“It hasn’t changed in 14 years,” said Calkins. “Nothing is incongruent with what we’re doing now.”

“It is women’s right to choose and I will fight hell and high water for that. Mothers and families, they need to have the option of using these (abortion) services,” said Pezella.

The NDP candidate said pipelines are not the future of Alberta.

“Oil and gas has provided so much for our families. It has put food on the table for so many families but we will never get the boom and bust cycle we had. We need to have renewable energy jobs for Albertans.”

Calkins believes a Trans Canada energy corridor will help solve issues related to transporting energy in Canada.

Calkins specifically pointed to the mishandling of pipelines in Canada including the Trans Mountain Pipeline, Energy East and Northern Gateway. Calkins believes that the Trudeau Liberals, who purchased Trans Mountain from Kinder Morgan, do not want to see the pipeline built.

“All of this was private sector money. Not a single dollar of taxpayer money was being spent on this other than for regulatory workers,” he said.

Calkins believes a Trans Canada energy corridor will help solve issues related to transporting energy in Canada.

“We will scrap the carbon tax and build an east/west corridor.”

But Thompson said the corridor is eight to 10 years in the making.

“Maxime Bernier and the CCP will impose pipelines. We will have to do it for the good of our country.”

“Why does the taxpayers have to pay for EI,” was another question raised. “It’s too easy to get onto EI.”

“What we really want to do is get back to work,” said Calkins.

While Thompson agreed, the system was not working, Pezzella said it is the worst feeling in the world for someone to lose their job.

Other questions revolved around government spending for media outlets such as CBC, pollution caused by air traffic and fossil fuels.

Other candidates for the federal election in the Red Deer-Lacombe riding are Sarah Palmer of the Green party of Canada and Tiffany Rose, the Liberal Party candidate.

 

Just Posted

Klaglahachie goes plaid for new play

Forever Plaid musical to take to Ponoka stage next month

Ponoka locals to compete at CFR

The 2019 Canadian Finals Rodeo (CFR) in Red Deer will feature a… Continue reading

Ponoka town council passes first reading of proposed animal control bylaw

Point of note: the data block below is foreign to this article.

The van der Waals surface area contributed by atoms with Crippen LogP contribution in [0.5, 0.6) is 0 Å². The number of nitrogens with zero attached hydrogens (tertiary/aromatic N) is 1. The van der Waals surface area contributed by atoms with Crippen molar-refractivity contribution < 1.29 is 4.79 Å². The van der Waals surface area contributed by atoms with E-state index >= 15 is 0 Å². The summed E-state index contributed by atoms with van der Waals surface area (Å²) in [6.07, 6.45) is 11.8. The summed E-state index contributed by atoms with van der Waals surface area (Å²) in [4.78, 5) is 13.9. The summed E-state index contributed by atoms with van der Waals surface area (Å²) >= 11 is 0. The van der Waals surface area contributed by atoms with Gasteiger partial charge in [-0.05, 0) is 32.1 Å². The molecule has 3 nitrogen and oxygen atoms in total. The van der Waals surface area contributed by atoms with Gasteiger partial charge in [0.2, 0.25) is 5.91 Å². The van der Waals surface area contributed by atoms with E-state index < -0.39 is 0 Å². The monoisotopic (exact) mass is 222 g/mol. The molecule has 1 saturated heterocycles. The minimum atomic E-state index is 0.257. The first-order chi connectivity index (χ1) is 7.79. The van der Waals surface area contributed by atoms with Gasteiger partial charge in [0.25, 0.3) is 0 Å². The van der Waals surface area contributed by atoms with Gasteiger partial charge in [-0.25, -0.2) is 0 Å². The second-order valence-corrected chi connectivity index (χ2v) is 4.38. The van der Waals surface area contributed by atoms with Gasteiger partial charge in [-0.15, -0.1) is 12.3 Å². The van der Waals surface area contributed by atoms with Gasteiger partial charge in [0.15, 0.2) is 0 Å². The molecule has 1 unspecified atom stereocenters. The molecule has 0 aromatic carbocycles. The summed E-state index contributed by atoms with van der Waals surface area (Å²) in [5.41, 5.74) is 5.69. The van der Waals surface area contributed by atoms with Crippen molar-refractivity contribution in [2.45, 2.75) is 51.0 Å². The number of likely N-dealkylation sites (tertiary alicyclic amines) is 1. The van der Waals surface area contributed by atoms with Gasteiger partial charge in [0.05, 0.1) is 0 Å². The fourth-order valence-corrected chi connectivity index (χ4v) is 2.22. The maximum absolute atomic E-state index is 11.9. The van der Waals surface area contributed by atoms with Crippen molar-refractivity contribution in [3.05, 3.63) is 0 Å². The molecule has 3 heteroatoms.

New, updated bylaw would replace old one, includes cats

CBHI doles out the cash

The annual huge barrel racing event in Ponoka another great success

Bantam Broncs better on both sides in big win

Ponoka pounds Lindsay Thurber 38-12 in final regular season home game

Scheer, Trudeau, Singh haggle over potential minority government outcome

If you believe the polls, it appears the Liberals and Conservatives are neck-and-neck

‘The more you test, the more you find’: Beef recalls a sign of success, experts say

Despite appearances, experts say a recent rise in major recalls is not a sign of food supply problems

PODCAST: Journalism instructor discusses how reporters have taken on climate change

Mount Royal University’s Sean Holman has been researching how journalists have covered climate change

ELECTION 2019: Have Justin Trudeau’s Liberals really cut middle-class taxes?

Conservative Andrew Scheer vows to cut bottom bracket, NDP’s Jagmeet Singh targets wealth tax

Alberta truck convoy plans counter-protest at climate rally with Greta Thunberg

United We Roll organizer says similar protest planned for Swedish teen’s event in Edmonton

Maskwacis RCMP truck rammed by fleeing vehicle

An individual has been arrested following a chase and then a deliberate… Continue reading

Alberta takes second look at trucking changes after meeting Broncos families

Transportation minister has said government was reviewing rules for school bus drivers and farmers

Male pedestrian dead after collision with train in Blackfalds

Man from Red Deer pronounced dead at the scene

‘Sky didn’t fall:’ Police, lawyers still adjusting after pot legalization

Statistics Canada says 541 people were charged under the federal Cannabis Act between Oct. 17, 2018 and the end of the year

Most Read